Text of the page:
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What is an Eco-Friendly Mattress?

AD| Living more sustainably means changing the products you’d typically buy, especially those made from non-recyclable materials like PVC and materials that have high carbon…


AD| Living more sustainably means changing the products you’d typically buy, especially those made from non-recyclable materials like PVC and materials that have high carbon emissions, like PVC, iron and steel.

The good news is alternative products don’t have to come with compromises, and a great example of this is an eco-friendly mattress. This article reveals everything you need to know.

Let’s jump in!

What is an eco-friendly mattress?

An eco-friendly mattress has lower emissions over its lifecycle than a normal mattress, which can be achieved in a few ways:

  • Recyclable materials
  • Natural, replenishable materials
  • No chemicals
  • Local manufacturing (smaller supply chain reduces transport emissions)

All mattresses have emissions attached to them (there is no mattress without the energy used to make it). However, an eco-friendly mattress has fewer emissions, so buying one is a great way to reduce your environmental footprint.

But how do you know if a mattress is eco-friendly?

How to choose an eco-friendly mattress 

The problem most people have with “eco-friendly” products is that “eco-friendliness” is unquantifiable. What does “eco-friendly” mean? To what extent are the emissions lower? Is the product green, or is it just a marketing ploy?

It is easy to tell if eco-friendly mattresses are more eco-friendly than regular mattresses by the filling type. Certain fillings have lower emissions, so this is the simplest way to determine how eco-friendly a mattress is. 

Here’s a rundown of the main eco-friendly fillings (we have bolded the best):

  • Bamboo: The most eco-friendly material. Naturally replenishable and recyclable, bamboo is a carbon sink, producing 30% more oxygen than fir trees.
  • Organic cotton: Cotton’s most prominent environmental impact is from pesticides, so organic cotton (which is free from pesticides) is eco-friendly.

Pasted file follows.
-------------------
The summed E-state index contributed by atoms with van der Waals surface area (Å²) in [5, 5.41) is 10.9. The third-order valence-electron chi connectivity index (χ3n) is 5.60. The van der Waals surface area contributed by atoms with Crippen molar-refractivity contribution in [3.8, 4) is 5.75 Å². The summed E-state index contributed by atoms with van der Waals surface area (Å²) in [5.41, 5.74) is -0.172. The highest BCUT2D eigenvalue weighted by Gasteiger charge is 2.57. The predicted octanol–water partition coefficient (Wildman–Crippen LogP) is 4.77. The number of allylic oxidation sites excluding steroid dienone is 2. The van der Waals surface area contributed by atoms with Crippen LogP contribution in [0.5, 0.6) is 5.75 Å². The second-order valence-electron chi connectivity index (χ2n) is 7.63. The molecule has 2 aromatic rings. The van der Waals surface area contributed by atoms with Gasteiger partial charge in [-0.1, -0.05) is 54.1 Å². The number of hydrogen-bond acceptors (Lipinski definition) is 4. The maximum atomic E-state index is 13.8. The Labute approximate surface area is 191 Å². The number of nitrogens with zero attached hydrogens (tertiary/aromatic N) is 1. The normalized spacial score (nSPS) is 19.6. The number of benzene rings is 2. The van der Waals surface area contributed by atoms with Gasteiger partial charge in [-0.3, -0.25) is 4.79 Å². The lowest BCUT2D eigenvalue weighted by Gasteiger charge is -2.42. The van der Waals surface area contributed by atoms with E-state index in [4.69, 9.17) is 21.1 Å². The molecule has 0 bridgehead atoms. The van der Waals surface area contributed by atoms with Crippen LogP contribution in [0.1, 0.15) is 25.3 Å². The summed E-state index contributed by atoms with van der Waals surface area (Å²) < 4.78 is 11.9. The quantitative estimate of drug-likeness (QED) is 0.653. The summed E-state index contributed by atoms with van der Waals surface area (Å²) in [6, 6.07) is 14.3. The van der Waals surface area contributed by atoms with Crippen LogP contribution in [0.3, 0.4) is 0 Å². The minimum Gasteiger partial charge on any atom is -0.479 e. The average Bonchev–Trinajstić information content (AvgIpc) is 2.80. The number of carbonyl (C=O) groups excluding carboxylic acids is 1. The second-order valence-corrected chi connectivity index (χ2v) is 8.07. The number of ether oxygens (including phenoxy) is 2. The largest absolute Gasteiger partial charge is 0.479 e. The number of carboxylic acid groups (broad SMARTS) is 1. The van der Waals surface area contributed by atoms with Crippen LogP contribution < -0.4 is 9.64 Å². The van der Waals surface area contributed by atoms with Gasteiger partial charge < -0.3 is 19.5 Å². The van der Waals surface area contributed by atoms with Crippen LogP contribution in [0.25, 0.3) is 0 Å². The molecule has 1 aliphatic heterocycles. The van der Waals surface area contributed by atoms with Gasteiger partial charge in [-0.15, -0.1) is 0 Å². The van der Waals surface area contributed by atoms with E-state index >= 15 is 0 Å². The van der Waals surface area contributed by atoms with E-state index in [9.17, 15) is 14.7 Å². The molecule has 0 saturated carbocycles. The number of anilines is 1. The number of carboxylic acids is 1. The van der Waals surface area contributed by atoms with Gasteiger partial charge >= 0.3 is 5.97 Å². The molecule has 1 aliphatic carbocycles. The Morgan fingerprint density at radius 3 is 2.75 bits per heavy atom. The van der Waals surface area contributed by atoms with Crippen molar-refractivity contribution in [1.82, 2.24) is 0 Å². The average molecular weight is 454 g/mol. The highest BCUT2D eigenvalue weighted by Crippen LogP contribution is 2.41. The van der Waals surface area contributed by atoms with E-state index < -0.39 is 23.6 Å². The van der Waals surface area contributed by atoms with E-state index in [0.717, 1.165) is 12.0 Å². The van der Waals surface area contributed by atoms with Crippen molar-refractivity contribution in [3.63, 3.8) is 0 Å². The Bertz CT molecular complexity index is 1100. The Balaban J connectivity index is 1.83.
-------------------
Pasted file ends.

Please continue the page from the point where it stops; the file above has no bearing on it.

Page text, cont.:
• Wool: Sheep’s wool is the most common. While wool has farming emissions, it is local, naturally replenishable and recyclable.
  • Mohair: Like sheep’s wool, mohair isn’t particularly eco-friendly. The environmental impacts are huge, despite it being a natural material.
  • Latex: Latex is derived from the rubber tree. Unfortunately, it is a natural allergen, so hypoallergenic mattresses don’t use it.

So, bamboo, cotton, and wool are the most eco-friendly materials when it comes to natural mattress fillings. The rest, less so.

However, most eco-friendly mattresses use a combination of fillings, such as wool and mohair and bamboo and cotton. Still, it’s rare for eco-friendly mattresses to use both animal and plant-based fillings.

In terms of synthetic materials, these are fine so long as they are recyclable. Polypropylene, polyester and other polymers are recyclable.


For us, the most important aspect of an eco-friendly mattress is where the materials come from and where the mattress is made.

Mattresses made in the UK that use materials from the UK have a significantly smaller carbon footprint than mattresses made in and shipped from other countries. The smaller the supply chain, the smaller the carbon footprint!

You can make sure the mattress you buy has fewer carbon emissions by choosing a mattress made in the UK using materials from the UK.


An eco-friendly mattress should be at least 90% recyclable. Otherwise, what’s the point? The best eco-friendly mattresses are up to 99% recyclable.

A typical mattress has the following layers:

  • Outer cover, e.g., damask
  • Comfort layers, e.g., wool
  • Springs, memory foam, or both
  • Support layers, e.g., polyester foam

Recyclability should be designed into an eco-friendly mattress. It isn’t enough for the mattress to just be made from recyclable materials; the mattress also has to be easy to take apart and process for recycling facilities.

Bamboo, cotton, wool, mohair and latex are all recyclable.

In terms of support systems, memory foam is recyclable, as is low-density foam. Springs are made from steel, which has high carbon emissions but is fully recyclable.

In terms of mattress fabrics, the best option for eco-friendly mattresses is Damask from cotton or linen, which is soft and breathable. Damask from cotton and linen is recyclable so it can be made into other products at the end of its life.

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